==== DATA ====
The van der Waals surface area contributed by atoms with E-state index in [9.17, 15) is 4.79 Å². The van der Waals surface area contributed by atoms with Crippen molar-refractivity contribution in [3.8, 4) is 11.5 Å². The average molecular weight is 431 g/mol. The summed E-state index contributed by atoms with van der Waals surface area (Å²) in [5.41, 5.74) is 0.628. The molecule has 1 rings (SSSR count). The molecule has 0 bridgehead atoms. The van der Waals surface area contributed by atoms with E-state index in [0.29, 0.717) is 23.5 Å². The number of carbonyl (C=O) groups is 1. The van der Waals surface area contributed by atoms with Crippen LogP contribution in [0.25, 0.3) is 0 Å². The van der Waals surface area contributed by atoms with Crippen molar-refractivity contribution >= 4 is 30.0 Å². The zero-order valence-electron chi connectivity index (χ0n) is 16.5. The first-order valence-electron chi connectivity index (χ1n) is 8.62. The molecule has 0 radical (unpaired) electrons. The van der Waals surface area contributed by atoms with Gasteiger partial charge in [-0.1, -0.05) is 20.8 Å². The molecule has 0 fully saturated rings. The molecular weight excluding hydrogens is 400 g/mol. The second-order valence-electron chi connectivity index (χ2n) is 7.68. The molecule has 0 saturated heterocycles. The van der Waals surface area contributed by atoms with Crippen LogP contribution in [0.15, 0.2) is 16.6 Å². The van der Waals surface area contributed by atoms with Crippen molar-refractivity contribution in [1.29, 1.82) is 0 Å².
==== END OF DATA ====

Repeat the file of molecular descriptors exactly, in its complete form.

The van der Waals surface area contributed by atoms with E-state index in [9.17, 15) is 4.79 Å². The van der Waals surface area contributed by atoms with Crippen molar-refractivity contribution in [3.8, 4) is 11.5 Å². The average molecular weight is 431 g/mol. The summed E-state index contributed by atoms with van der Waals surface area (Å²) in [5.41, 5.74) is 0.628. The molecule has 1 rings (SSSR count). The molecule has 0 bridgehead atoms. The van der Waals surface area contributed by atoms with E-state index in [0.29, 0.717) is 23.5 Å². The number of carbonyl (C=O) groups is 1. The van der Waals surface area contributed by atoms with Crippen LogP contribution in [0.25, 0.3) is 0 Å². The van der Waals surface area contributed by atoms with Crippen molar-refractivity contribution >= 4 is 30.0 Å². The zero-order valence-electron chi connectivity index (χ0n) is 16.5. The first-order valence-electron chi connectivity index (χ1n) is 8.62. The molecule has 0 radical (unpaired) electrons. The van der Waals surface area contributed by atoms with Gasteiger partial charge in [-0.1, -0.05) is 20.8 Å². The molecule has 0 fully saturated rings. The molecular weight excluding hydrogens is 400 g/mol. The second-order valence-electron chi connectivity index (χ2n) is 7.68. The molecule has 0 saturated heterocycles. The van der Waals surface area contributed by atoms with Crippen LogP contribution in [0.15, 0.2) is 16.6 Å². The van der Waals surface area contributed by atoms with Crippen molar-refractivity contribution in [1.29, 1.82) is 0 Å².